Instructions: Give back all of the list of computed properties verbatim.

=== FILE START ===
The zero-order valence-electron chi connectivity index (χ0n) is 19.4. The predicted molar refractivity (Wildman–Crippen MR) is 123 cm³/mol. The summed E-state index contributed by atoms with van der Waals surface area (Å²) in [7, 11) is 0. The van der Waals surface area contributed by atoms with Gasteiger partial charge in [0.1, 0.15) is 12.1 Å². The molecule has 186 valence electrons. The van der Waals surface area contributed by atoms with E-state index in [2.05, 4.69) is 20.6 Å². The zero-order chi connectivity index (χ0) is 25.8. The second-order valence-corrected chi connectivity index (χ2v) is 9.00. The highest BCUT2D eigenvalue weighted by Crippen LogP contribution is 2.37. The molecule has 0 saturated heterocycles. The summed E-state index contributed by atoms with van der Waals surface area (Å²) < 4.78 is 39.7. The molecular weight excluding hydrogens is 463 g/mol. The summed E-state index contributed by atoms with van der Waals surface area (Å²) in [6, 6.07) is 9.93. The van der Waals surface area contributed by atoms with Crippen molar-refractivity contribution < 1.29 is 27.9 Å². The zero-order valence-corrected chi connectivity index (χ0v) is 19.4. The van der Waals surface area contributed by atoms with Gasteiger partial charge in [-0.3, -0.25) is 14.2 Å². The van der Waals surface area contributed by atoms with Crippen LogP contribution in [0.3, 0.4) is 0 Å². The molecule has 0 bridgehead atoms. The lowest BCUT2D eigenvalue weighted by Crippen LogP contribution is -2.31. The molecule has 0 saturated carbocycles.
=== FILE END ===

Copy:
The zero-order valence-electron chi connectivity index (χ0n) is 19.4. The predicted molar refractivity (Wildman–Crippen MR) is 123 cm³/mol. The summed E-state index contributed by atoms with van der Waals surface area (Å²) in [7, 11) is 0. The van der Waals surface area contributed by atoms with Gasteiger partial charge in [0.1, 0.15) is 12.1 Å². The molecule has 186 valence electrons. The van der Waals surface area contributed by atoms with E-state index in [2.05, 4.69) is 20.6 Å². The zero-order chi connectivity index (χ0) is 25.8. The second-order valence-corrected chi connectivity index (χ2v) is 9.00. The highest BCUT2D eigenvalue weighted by Crippen LogP contribution is 2.37. The molecule has 0 saturated heterocycles. The summed E-state index contributed by atoms with van der Waals surface area (Å²) < 4.78 is 39.7. The molecular weight excluding hydrogens is 463 g/mol. The summed E-state index contributed by atoms with van der Waals surface area (Å²) in [6, 6.07) is 9.93. The van der Waals surface area contributed by atoms with Crippen molar-refractivity contribution < 1.29 is 27.9 Å². The zero-order valence-corrected chi connectivity index (χ0v) is 19.4. The van der Waals surface area contributed by atoms with Gasteiger partial charge in [-0.3, -0.25) is 14.2 Å². The van der Waals surface area contributed by atoms with Crippen LogP contribution in [0.3, 0.4) is 0 Å². The molecule has 0 bridgehead atoms. The lowest BCUT2D eigenvalue weighted by Crippen LogP contribution is -2.31. The molecule has 0 saturated carbocycles.